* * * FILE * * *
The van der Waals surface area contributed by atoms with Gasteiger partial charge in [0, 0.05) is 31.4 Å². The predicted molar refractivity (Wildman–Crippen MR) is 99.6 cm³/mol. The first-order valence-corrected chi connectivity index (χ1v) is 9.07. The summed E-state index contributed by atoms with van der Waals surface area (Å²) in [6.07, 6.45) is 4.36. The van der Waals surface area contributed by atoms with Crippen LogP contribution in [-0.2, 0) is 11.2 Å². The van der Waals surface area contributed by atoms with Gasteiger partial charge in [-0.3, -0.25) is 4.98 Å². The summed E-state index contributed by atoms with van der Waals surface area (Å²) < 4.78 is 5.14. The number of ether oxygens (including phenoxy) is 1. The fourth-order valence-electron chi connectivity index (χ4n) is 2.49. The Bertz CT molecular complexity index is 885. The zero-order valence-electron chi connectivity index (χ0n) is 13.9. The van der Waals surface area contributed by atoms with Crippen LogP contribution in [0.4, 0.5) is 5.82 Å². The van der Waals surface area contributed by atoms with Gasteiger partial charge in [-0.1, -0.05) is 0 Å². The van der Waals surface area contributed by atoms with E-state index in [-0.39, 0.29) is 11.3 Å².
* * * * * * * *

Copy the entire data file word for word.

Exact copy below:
The van der Waals surface area contributed by atoms with Gasteiger partial charge in [0, 0.05) is 31.4 Å². The predicted molar refractivity (Wildman–Crippen MR) is 99.6 cm³/mol. The first-order valence-corrected chi connectivity index (χ1v) is 9.07. The summed E-state index contributed by atoms with van der Waals surface area (Å²) in [6.07, 6.45) is 4.36. The van der Waals surface area contributed by atoms with Crippen LogP contribution in [-0.2, 0) is 11.2 Å². The van der Waals surface area contributed by atoms with Gasteiger partial charge in [-0.3, -0.25) is 4.98 Å². The summed E-state index contributed by atoms with van der Waals surface area (Å²) < 4.78 is 5.14. The number of ether oxygens (including phenoxy) is 1. The fourth-order valence-electron chi connectivity index (χ4n) is 2.49. The Bertz CT molecular complexity index is 885. The zero-order valence-electron chi connectivity index (χ0n) is 13.9. The van der Waals surface area contributed by atoms with Crippen LogP contribution in [0.4, 0.5) is 5.82 Å². The van der Waals surface area contributed by atoms with Gasteiger partial charge in [-0.1, -0.05) is 0 Å². The van der Waals surface area contributed by atoms with E-state index in [-0.39, 0.29) is 11.3 Å².